Fall Weather and Flying Pony

I guess this is the week when I suddenly want to blog everyday. Go figure.

Yesterday, I posted the video from our lesson. It was every course we did after a short warm up over a vertical a few times. The pattern of the lesson was super simple. Mandy gave me a course. I did the course. We talked about it. I did the course again. However, I just couldn’t quite find the right balance last night between forward and running. It bit me in the behind a few times.

For some reason, I think due to taking in too much caffeine in the afternoon, I was feeling INCREDIBLY anxious and jumpy. I’m not quite sure how other people experience anxiety in the saddle, but for me, it literally feels like my whole lower body goes numb. Looking back, I wish I had just counted out loud the entire course, every course. Or sung to myself. Or something.

First course?

img_3110

Right turn to the oxer, left turn to the diagonal line coming home. Now, this line was SPECIFICALLY set at 5.5 strides. The first time in, I was CONVINCED we needed to do 6 and that the 5 would just run her off her feet. It was the wrong move. I got it done, but you can see how unhappy May was with my decision.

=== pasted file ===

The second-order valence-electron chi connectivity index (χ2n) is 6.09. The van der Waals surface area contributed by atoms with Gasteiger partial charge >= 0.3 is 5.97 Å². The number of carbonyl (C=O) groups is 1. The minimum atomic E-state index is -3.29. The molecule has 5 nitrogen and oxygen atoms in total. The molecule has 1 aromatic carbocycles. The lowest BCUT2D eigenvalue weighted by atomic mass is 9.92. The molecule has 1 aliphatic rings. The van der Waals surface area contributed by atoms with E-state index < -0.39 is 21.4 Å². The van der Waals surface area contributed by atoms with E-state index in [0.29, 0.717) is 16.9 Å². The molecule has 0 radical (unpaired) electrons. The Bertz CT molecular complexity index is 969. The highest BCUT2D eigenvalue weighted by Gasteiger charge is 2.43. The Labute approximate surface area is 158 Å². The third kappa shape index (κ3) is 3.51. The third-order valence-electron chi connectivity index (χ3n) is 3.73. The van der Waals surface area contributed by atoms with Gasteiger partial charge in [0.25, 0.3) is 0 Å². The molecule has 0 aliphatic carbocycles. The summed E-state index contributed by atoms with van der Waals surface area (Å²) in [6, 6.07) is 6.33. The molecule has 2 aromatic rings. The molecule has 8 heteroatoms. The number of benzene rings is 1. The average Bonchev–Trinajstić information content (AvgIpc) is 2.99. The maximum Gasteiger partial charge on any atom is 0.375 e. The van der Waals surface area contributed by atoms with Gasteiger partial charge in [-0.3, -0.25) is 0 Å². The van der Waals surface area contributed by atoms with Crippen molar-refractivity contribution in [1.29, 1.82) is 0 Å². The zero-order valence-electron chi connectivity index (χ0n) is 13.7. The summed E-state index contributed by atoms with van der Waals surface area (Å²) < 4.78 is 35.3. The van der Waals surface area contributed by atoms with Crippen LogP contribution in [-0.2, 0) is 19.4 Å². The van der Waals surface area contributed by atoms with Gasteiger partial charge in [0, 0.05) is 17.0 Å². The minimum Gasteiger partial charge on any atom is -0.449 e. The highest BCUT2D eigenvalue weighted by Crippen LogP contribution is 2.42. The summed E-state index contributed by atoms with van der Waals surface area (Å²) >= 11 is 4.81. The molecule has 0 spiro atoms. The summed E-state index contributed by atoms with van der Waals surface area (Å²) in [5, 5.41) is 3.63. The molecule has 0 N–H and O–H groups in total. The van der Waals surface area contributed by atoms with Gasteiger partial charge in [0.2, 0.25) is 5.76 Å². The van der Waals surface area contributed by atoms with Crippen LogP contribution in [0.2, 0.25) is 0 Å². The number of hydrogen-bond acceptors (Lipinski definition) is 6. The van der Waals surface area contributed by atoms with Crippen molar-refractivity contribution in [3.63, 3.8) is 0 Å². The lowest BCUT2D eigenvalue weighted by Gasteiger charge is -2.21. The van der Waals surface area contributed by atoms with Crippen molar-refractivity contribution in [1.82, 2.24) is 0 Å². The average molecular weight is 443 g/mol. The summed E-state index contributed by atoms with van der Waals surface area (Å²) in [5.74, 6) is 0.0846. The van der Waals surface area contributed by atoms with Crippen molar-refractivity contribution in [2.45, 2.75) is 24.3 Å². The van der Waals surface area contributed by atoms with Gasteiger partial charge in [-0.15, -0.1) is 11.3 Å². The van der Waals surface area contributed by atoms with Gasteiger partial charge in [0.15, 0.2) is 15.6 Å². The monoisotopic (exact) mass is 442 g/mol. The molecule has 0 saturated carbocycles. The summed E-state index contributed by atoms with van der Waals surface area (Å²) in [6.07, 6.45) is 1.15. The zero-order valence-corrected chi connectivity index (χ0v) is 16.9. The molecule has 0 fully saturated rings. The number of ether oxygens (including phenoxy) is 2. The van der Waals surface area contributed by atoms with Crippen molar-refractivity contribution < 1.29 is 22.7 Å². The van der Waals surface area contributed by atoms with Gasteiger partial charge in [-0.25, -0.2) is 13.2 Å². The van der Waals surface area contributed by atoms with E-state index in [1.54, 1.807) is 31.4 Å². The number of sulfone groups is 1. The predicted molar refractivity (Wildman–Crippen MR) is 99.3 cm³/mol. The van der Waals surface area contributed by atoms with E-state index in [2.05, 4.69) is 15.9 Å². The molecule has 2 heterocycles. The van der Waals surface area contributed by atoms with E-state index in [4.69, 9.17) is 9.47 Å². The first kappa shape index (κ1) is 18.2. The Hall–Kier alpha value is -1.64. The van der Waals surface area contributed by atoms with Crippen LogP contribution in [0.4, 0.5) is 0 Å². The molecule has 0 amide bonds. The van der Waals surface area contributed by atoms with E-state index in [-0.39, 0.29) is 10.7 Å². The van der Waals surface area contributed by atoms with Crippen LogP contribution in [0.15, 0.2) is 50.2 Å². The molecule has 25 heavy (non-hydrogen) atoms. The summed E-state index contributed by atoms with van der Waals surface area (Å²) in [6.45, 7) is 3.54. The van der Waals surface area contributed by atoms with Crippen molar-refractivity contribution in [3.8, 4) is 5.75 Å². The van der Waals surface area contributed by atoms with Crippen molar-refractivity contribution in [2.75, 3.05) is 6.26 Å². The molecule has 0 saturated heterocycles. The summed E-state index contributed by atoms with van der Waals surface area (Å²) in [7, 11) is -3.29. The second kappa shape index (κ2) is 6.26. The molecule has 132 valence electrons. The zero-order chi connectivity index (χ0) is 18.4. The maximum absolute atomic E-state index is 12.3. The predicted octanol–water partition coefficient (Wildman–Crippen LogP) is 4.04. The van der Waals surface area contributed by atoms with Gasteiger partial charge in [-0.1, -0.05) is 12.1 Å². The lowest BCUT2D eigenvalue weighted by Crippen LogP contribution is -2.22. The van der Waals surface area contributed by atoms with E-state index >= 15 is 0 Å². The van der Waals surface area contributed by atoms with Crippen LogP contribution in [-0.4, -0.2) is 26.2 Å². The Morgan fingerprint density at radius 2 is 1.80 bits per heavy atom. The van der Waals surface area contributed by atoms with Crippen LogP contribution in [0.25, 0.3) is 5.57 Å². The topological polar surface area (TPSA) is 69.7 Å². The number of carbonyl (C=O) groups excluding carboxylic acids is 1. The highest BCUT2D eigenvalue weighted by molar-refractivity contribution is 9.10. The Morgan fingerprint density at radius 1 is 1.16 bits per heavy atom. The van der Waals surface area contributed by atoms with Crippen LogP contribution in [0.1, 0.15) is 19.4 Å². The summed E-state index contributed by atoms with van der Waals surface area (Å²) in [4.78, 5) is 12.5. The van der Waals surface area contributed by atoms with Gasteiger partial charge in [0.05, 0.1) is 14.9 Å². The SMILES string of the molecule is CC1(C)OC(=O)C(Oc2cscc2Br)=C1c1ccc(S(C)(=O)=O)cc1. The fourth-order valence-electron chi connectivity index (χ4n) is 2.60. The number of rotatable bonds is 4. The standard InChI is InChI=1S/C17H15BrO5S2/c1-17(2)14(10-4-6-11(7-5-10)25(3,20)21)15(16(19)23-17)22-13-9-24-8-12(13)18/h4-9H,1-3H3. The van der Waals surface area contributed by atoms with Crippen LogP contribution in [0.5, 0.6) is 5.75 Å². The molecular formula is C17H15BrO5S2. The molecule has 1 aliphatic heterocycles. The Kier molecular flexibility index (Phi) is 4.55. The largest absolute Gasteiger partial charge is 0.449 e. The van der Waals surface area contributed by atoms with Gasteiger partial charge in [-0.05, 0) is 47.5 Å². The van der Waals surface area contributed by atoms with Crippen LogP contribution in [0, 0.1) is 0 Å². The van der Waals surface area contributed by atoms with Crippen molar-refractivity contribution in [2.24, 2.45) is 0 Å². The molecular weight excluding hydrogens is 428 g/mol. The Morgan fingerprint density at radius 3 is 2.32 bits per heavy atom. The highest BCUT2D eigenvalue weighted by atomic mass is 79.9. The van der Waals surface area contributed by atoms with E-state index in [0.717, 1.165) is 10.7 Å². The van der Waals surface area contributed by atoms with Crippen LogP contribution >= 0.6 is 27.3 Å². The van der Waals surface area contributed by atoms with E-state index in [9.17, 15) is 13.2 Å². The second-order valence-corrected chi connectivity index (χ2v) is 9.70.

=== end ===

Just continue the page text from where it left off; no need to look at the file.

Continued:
THEN since that first line rode so funky, I just kind of maintained coming to the other diagonal, which guess what, was set to a SHORT 5 strides. HHAHAHHA. May is cleaver, so it was fine. Then, I was so determined to keep her wide coming to the green panel jump at the end that I actually pulled her front end off the lead, and we almost turned right. Opps. Fixed it… and of course missed the distance. MMMMM K. Honestly, the first and last jumps were my favorite of the whole course. At least I seem to be over my first-jump-itis?

May was feeling VERY forward. I think the softer ground after the rain made her a bit more game than I have given her credit for recently.

img_3115

So we did it again. Advice? Stop being so harsh with all your aids. Just ASK for things instead of being like OMG DO THE THING I AM ASKING YOU TO DO RIGHT NOW. Oh… and stop trying to jam six strides into that diagonal line. I think a lot of this over riding was my anxiety kicking up, but again, I should’ve just started singing to myself.